Upon being introduced, the Ventures walked through the door – and realized they had no idea how to reach the stage. They first turned to a long hallway on their left. The dark figures in the hallway, also shown in the expanded portion of the graphic, were not, appearances notwithstanding, caught in media res during a murder by stabbing. The woman nearest the Ventures is intently gazing at the material in her hand (stage directions? show biz news? Cosmo?) and appears oblivious to the plight of the Surf Rock group while the figure behind her comes to the rescue, pointing the Ventures toward the stage.
The photo sequence reveals Leonard Cohen’s circuitous route to the stage of Rock and Roll Hall of Fame induction ceremony.
Ever the independent spirit, Leonard breaks the pattern by first turning right (the wrong way) instead of the more common rotation left (also the wrong way).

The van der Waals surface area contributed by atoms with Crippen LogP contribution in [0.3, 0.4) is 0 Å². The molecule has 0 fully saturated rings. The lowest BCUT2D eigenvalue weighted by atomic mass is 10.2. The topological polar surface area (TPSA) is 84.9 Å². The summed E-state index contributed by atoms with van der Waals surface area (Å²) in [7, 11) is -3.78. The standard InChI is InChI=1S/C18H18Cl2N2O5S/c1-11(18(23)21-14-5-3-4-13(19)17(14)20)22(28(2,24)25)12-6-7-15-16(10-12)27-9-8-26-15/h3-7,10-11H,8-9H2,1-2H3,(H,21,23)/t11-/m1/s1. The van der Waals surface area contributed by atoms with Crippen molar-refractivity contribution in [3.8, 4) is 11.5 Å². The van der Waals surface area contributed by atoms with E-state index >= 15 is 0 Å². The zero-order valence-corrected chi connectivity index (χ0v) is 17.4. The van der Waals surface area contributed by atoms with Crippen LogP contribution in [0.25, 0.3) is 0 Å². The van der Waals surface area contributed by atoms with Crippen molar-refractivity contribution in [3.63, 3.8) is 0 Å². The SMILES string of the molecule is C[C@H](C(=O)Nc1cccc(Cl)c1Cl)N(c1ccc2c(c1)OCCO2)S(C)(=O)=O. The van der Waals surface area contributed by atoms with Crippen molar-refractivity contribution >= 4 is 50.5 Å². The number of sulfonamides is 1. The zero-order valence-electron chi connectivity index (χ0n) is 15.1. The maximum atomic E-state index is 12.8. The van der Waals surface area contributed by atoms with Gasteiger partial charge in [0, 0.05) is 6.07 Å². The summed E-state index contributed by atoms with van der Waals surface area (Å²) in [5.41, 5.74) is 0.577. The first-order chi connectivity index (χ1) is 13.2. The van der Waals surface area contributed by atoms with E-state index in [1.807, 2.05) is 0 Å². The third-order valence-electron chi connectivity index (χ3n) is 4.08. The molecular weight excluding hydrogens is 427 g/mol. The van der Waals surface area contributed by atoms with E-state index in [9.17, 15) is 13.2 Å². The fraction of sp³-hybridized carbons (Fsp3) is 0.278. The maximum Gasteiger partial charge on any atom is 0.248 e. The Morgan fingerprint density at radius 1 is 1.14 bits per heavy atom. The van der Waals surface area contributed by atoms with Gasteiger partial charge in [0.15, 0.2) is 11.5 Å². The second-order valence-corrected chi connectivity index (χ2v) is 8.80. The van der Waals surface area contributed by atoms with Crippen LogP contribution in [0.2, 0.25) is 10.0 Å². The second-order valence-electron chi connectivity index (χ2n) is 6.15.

The photo on the reader’s far right of that sequence is worth a closer, albeit blurry look because this may be the only instance I’ve seen of the unflappable Leonard Cohen1 approximating a WTF look – and even then, he infuses the momentary bafflement with a tonic dose of wry.
The captions below are, obviously, only my guesses about the thought process that went on following Leonard Cohen’s initial realization that he was adrift in the Waldorf’s own Bermuda Triangle.
From left to right: 1. “Why did entering the Rock and Roll Hall of Fame seem like a good idea?” 2. “If the stage isn’t to the right, it must be to the left” 3. “Well, if that’s the stage, I’m kinda disappointed in the turnout.”